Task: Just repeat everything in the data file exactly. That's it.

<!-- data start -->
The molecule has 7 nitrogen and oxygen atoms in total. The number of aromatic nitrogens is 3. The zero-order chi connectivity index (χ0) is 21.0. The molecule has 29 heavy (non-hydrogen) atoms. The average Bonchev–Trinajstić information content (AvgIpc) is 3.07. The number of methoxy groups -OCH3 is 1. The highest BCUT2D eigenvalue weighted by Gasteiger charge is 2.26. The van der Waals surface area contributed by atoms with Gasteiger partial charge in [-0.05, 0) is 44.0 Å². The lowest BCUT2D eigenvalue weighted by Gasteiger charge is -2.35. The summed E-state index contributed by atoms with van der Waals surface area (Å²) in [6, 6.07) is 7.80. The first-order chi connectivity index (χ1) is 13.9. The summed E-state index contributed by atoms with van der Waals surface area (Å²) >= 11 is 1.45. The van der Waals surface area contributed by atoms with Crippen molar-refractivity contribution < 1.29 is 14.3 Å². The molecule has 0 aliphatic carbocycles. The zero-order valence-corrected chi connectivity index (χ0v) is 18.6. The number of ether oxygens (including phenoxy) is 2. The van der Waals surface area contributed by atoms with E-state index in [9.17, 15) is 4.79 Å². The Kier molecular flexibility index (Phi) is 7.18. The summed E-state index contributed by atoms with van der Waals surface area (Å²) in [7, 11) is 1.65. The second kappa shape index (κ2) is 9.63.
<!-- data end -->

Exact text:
The molecule has 7 nitrogen and oxygen atoms in total. The number of aromatic nitrogens is 3. The zero-order chi connectivity index (χ0) is 21.0. The molecule has 29 heavy (non-hydrogen) atoms. The average Bonchev–Trinajstić information content (AvgIpc) is 3.07. The number of methoxy groups -OCH3 is 1. The highest BCUT2D eigenvalue weighted by Gasteiger charge is 2.26. The van der Waals surface area contributed by atoms with Gasteiger partial charge in [-0.05, 0) is 44.0 Å². The lowest BCUT2D eigenvalue weighted by Gasteiger charge is -2.35. The summed E-state index contributed by atoms with van der Waals surface area (Å²) in [6, 6.07) is 7.80. The first-order chi connectivity index (χ1) is 13.9. The summed E-state index contributed by atoms with van der Waals surface area (Å²) >= 11 is 1.45. The van der Waals surface area contributed by atoms with Crippen molar-refractivity contribution < 1.29 is 14.3 Å². The molecule has 0 aliphatic carbocycles. The zero-order valence-corrected chi connectivity index (χ0v) is 18.6. The number of ether oxygens (including phenoxy) is 2. The van der Waals surface area contributed by atoms with E-state index in [9.17, 15) is 4.79 Å². The Kier molecular flexibility index (Phi) is 7.18. The summed E-state index contributed by atoms with van der Waals surface area (Å²) in [7, 11) is 1.65. The second kappa shape index (κ2) is 9.63.